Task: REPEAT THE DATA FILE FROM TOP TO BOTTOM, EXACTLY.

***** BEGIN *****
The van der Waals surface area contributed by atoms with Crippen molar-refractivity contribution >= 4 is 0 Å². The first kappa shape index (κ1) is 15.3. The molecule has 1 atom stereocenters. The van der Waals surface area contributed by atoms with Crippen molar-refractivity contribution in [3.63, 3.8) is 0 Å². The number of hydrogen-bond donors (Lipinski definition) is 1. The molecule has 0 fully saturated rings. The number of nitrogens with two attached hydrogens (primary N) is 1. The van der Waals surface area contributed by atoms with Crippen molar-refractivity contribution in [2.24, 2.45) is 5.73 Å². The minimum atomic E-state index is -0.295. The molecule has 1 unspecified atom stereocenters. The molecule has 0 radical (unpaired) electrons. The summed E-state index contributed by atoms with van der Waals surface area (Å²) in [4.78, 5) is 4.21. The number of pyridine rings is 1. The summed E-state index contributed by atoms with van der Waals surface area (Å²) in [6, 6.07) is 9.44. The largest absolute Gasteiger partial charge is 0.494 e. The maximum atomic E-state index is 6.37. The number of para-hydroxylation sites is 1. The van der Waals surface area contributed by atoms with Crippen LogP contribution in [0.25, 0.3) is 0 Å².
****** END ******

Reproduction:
The van der Waals surface area contributed by atoms with Crippen molar-refractivity contribution >= 4 is 0 Å². The first kappa shape index (κ1) is 15.3. The molecule has 1 atom stereocenters. The van der Waals surface area contributed by atoms with Crippen molar-refractivity contribution in [3.63, 3.8) is 0 Å². The number of hydrogen-bond donors (Lipinski definition) is 1. The molecule has 0 fully saturated rings. The number of nitrogens with two attached hydrogens (primary N) is 1. The van der Waals surface area contributed by atoms with Crippen molar-refractivity contribution in [2.24, 2.45) is 5.73 Å². The minimum atomic E-state index is -0.295. The molecule has 1 unspecified atom stereocenters. The molecule has 0 radical (unpaired) electrons. The summed E-state index contributed by atoms with van der Waals surface area (Å²) in [4.78, 5) is 4.21. The number of pyridine rings is 1. The summed E-state index contributed by atoms with van der Waals surface area (Å²) in [6, 6.07) is 9.44. The largest absolute Gasteiger partial charge is 0.494 e. The maximum atomic E-state index is 6.37. The number of para-hydroxylation sites is 1. The van der Waals surface area contributed by atoms with Crippen LogP contribution in [0.25, 0.3) is 0 Å².